Happy February. As previously reported, January was one of the driest months on record, with no significant rain or snow after a wonderful December. Having been up to Kirkwood over the weekend, I can attest that there is still plenty of snow from the 118” received over the holidays. Spring skiing in 50-degree temperatures in January is not something anyone would expect and is also not a good sign. Forecast in the valley is for continued sunshine through the next 10 days with temps in the high 60’s and low 70’s. This aligns perfectly for the bloom which typically starts the second week of February.
The industry finished off January with strong sales. Looking forward to continued market growth as the industry appears to have set a bottom and activity continues to pick up across the globe. Additionally, we are seeing more compression occur between sizes for each variety as processing has added to the available supply, with exception still to the larger sizes.
As we have all experienced firsthand, there have been sharp price increases all around us. Grocery prices continue to rise along with other most essential goods and services. Our growers are not insulated from these rising costs and shortages. We have seen raw material costs as well as fuel, fertilizers, chemicals, labor and of course water rising steadily. With the growing season right around the corner, pressure for some of these precious supplies will become a factor to properly support crop development. Supply of irrigation water still remains a major concern as well after the dry January.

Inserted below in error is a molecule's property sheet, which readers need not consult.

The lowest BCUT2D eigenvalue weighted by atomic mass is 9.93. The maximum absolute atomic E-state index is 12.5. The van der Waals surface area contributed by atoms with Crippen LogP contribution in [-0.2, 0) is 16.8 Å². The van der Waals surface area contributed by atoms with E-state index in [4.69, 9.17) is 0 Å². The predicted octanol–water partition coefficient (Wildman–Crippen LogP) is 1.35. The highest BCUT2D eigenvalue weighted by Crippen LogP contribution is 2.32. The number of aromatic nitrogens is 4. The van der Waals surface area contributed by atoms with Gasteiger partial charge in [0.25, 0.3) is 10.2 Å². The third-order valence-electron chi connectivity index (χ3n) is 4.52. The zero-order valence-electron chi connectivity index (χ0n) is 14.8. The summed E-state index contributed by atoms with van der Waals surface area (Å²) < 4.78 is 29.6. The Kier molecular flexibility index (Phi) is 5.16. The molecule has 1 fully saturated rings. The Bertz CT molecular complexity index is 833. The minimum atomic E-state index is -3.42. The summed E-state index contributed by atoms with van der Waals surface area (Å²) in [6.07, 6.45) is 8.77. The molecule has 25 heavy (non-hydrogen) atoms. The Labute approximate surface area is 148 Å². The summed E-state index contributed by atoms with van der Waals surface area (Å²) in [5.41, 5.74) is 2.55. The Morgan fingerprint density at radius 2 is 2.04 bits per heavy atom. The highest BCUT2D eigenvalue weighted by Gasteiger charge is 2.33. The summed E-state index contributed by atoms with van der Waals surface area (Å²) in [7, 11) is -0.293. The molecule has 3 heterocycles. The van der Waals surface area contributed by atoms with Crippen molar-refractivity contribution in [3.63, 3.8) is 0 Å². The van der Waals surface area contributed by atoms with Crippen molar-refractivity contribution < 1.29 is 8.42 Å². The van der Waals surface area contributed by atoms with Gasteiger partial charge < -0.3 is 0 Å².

Almond prices have fallen after the first of the year to levels similar to a year ago. The market continues to represent some of the lowest levels we have seen in years.
Shipment Report: February 11, 2022 Valentine's Day: February 14, 2022 NASS Acreage Report: April 21, 2022 Subjective Estimate: May 11, 2022 Objective Estimate: July 6, 2022
Shop early and often!
Week 6 Update
The January shipment report will be out next week and may reflect significant improvement in uncommitted inventory due to new sales.
With a dry January, the California drought may continue through this year. This will have a profound effect on availability of ground water and our reservoirs. This could lead to a smaller crop in the future, with further damage to under irrigated trees.
As interest continues to grow in alternatives to dairy products, and the shortages for oats and other row crops have become critical, demand for almonds continues to increase.
January shipments do not promise to do anything for the industry. Export issues are no better today than they have been for the last three months.
The larger carry-over destined for 2022 is the elephant in the room. There is no ignoring that a larger supply for 2022-2023 will be a great challenge for the industry.
The bloom is right around the corner and we are expecting ideal weather conditions.
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